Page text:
Jamey Johnson: Mastering That Lonesome Song

Posted in MusicWorld on September 9, 2008 by

Jamey Johnson is a successful Nashville songwriter, having penned hits for stars on the order of Trace Adkins and George Strait. With smashes such as “Give It Away” under his belt, the 32-year-old Johnson is a fascinating, hybrid figure. A singer whose style combines rough-hewn delivery with subtle, fade-away phrasing, Johnson harks back to individualistic country stars such as Waylon Jennings and George Jones. On two full-lengths, Johnson has proven himself a master of the pithy, dramatic, country-music narrative. He’s made it clear he is adept at collaboration, as songwriter and recording artist. As do many country performers, Johnson has made his life — with all its ups and downs — the subject of some of his most powerful compositions.

Born in Enterprise, Alabama, Johnson was raised in nearby Montgomery. As he says, “My family lived in Troy, and Troy didn’t deliver babies. My daddy had a ‘68 Firebird that would apparently go well over 120 miles per hour. So I got to be born in a hospital in Enterprise.” His interest in country music led him to play the bar circuit in his home state. In 2000, he moved to Nashville, where he took construction jobs and sang demos. Veteran producer Buddy Cannon produced demos on Johnson and helped him secure a publishing deal. With Cannon at the helm, Johnson released his debut The Dollar in 2006. “[Cannon] taught me how to listen for things and not just to things,” Johnson says. The record’s title track did well in the country charts, and songs such as “Flying Silver Eagle” revealed a singular talent.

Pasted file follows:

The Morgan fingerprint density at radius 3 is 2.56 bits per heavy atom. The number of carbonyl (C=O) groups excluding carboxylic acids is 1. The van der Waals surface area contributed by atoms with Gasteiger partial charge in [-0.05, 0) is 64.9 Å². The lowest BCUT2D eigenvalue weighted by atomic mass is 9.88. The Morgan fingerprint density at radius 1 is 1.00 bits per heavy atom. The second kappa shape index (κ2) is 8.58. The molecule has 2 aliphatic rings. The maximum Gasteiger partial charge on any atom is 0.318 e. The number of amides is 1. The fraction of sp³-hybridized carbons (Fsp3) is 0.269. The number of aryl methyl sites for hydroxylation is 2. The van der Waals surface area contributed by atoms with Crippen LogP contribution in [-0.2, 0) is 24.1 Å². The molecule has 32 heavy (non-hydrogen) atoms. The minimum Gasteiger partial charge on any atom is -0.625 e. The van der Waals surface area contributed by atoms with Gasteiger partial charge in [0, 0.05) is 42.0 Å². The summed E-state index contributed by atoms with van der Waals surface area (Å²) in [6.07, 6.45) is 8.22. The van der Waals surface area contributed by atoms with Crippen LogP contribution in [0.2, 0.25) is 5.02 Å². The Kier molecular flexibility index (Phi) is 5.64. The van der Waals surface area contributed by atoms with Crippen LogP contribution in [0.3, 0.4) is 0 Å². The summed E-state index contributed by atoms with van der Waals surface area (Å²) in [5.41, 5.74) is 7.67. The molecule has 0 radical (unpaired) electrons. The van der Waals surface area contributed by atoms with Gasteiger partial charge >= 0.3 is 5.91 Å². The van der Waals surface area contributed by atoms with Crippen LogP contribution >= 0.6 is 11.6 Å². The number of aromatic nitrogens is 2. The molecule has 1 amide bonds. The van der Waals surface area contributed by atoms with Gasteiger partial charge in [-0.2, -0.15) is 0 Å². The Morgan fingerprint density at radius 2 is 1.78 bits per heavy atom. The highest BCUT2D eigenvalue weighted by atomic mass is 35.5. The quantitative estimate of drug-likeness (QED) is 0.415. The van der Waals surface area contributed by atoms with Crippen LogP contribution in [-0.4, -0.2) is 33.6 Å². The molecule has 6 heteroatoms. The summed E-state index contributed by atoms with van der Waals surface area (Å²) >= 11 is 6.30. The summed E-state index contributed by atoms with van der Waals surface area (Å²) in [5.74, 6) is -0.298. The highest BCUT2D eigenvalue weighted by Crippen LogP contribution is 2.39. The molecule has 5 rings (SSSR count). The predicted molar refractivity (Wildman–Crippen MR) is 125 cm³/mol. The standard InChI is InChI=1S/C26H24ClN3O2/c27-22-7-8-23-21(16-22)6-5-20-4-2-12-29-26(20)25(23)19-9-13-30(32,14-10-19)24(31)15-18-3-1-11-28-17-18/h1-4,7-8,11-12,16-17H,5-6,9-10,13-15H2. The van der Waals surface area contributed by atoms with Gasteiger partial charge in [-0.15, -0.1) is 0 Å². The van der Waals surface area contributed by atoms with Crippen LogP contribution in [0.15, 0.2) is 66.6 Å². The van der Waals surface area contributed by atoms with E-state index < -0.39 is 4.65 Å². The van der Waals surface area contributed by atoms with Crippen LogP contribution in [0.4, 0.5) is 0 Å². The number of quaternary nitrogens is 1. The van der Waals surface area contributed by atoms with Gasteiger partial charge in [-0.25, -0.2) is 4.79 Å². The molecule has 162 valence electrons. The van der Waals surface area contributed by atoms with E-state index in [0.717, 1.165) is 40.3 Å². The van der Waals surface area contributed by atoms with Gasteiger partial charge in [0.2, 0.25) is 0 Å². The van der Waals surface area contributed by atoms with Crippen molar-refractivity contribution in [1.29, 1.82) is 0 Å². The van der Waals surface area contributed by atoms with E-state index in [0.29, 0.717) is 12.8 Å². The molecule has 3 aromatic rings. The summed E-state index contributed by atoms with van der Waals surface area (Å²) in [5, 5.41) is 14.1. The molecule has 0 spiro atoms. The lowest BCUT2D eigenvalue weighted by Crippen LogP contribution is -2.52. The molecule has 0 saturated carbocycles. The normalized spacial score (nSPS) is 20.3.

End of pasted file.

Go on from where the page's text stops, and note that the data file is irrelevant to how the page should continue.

A second single, “Rebelicious,” never made it to the marketplace. “We never got a solid release date on ‘Rebelicious’, ” Johnson says. “It was going to be a floating release date, whatever that was.” Johnson’s label, RCA, dropped him in the wake of a merger between Sony and BMG. At the same time, Johnson was going through a divorce. Still, he believes the experience was at least partially positive. “I just took what I could take from it, which was a great education paid for by RCA,” Johnson says.

He recorded a new set of songs and made them available as a digital-only release in 2007. The next year, Mercury Nashville signed him and released the collection, That Lonesome Song, with tracks added. With spare, warm production, That Lonesome Song recalls an earlier era in country music, but its sound is completely contemporary. “Mowin’ Down the Roses” celebrates the breakup of a marriage, while “Between Jennings and Jones” pays tribute to the musicians who have inspired Johnson. “High Cost of Living” examines the aftermath of his success in blunt, uncompromising terms. With his songwriting talent and his ability to command the listener’s attention, Johnson is an important figure in country music. As he says, “My favorite artists don’t so much come at you with them banging the table over what they believe. They just come at you with an observation about life.”


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